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Even before the coronavirus, hospitality was a sector in crisis. Skyrocketing rents, fierce competition, and stagnant prices had reduced already tight margins to the barest of slivers; the average pre-pandemic profit margin for cafes and restaurants in Australia was 4.2%. Two decades ago it was 15%.

Then the lockdowns came

Then the lockdowns came. It’s a testament to the Government’s quick and decisive actions with JobKeeper and the eviction moratorium that the damage to the sector wasn’t greater. Yet, even so, you’d be hard-pressed to find a neighborhood where at least a few venues didn’t make it, while many others are surviving purely on government largesse.

However, the picture may not be as bleak as it first appears. Shielded from the worst financial impacts of the pandemic, yet largely constrained from spending their disposable income, most Australians are actually in a better financial position now than they were at the beginning of the year – our collective savings are up a mammoth 116% on 2019. And with international travel not on the agenda anytime soon, we’re on the hunt for experiences (and expenses) closer to home. Anecdotal evidence from our own clients suggests restaurants that have re-opened are seeing customer spends up to 25% higher than they were before the pandemic.

State governments

State governments are also doing their best to shore the industry up. The NSW Government’s $500 million voucher system ($100 for every adult) will primarily flow to large franchises, but it’s still a potent symbol of support for the sector that will lead to greater spending. It’s to be hoped that Victoria’s $28 million regional travel voucher scheme will achieve similar outcomes for the state’s rural market.

And where the government goes, private investment will follow. One only has to look at the Court House and Duke of Gloucester, two of Sydney’s most iconic pubs, which recently sold for $22 and $32 million respectively, to see the renewed interest in the sector.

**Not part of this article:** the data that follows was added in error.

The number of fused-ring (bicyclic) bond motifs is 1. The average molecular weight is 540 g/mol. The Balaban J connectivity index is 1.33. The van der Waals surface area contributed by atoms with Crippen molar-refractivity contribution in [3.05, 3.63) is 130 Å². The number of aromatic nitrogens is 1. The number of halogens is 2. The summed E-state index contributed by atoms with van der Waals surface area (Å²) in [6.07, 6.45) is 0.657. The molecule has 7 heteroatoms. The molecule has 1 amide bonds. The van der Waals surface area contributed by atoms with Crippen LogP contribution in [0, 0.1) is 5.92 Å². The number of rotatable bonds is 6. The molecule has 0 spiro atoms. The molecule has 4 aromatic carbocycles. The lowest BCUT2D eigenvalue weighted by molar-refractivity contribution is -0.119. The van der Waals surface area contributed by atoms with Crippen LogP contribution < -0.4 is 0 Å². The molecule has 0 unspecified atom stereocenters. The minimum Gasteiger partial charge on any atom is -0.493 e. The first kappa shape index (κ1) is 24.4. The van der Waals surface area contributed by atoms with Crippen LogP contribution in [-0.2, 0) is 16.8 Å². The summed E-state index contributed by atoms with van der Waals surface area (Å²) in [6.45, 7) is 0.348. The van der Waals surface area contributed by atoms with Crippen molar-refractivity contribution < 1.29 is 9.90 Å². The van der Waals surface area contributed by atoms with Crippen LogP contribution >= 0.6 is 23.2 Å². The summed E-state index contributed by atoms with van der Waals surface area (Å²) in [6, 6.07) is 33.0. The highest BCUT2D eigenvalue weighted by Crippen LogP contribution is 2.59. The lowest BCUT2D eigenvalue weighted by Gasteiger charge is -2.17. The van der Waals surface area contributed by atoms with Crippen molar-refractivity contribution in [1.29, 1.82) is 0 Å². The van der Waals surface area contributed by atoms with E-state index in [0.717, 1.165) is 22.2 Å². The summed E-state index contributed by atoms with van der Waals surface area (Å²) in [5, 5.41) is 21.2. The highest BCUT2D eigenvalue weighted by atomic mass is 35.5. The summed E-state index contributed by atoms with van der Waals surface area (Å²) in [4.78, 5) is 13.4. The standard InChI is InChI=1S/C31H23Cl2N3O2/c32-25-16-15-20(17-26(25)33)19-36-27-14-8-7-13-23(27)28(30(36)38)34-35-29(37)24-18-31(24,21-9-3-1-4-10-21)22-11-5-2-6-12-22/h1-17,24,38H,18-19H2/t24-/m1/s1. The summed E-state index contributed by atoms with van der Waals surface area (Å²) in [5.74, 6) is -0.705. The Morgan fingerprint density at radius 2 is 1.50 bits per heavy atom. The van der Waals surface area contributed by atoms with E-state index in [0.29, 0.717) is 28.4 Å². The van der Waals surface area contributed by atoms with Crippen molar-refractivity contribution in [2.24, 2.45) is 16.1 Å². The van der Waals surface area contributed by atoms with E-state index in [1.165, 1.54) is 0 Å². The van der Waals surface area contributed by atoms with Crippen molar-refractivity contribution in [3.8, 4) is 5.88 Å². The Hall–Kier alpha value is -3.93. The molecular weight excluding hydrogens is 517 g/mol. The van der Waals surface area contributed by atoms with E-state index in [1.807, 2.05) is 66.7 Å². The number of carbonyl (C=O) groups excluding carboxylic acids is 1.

To be sure there are still many challenges looming for those running hospitality businesses, including immigration-related labour shortages, reopening costs, capacity limits, and the continued uncertainty of the coronavirus itself; the six-day lockdown in South Australia costs restaurants hundreds of thousands of dollars in food wastage. We also know from history that financial crises often feature the second wave of closures a year or so after the main event. 2021 may continue to be a challenging one for Australia’s bars, restaurants, and cafés.

Yet failure is at the core of the hospitality industry. Even in a normal year, an almost 20% business turnover rate isn’t unheard of. Such extreme rates of “creative destruction” may seem brutal, but it’s one of the reasons that hospitality is among the most innovative and resilient business sectors in Australia. After all, it wasn’t simply Government intervention that saved Australia’s restaurants and cafés. It was the speed with which they collectively pivoted to a takeaway first system, building entirely new systems in a matter of weeks to capitalise on the lockdown market.

What else?

Now that we’re emerging from the long, hard COVID winter, regulations are being eased, outdoor dining is booming and rents should begin following a downward trajectory. If restaurants can continue to expand and refine their offerings, renewing a focus on unique menus and unique experiences, they’ll be poised to take advantage of a generational boom in hospitality spending that could see margins roaring back to what they once were.


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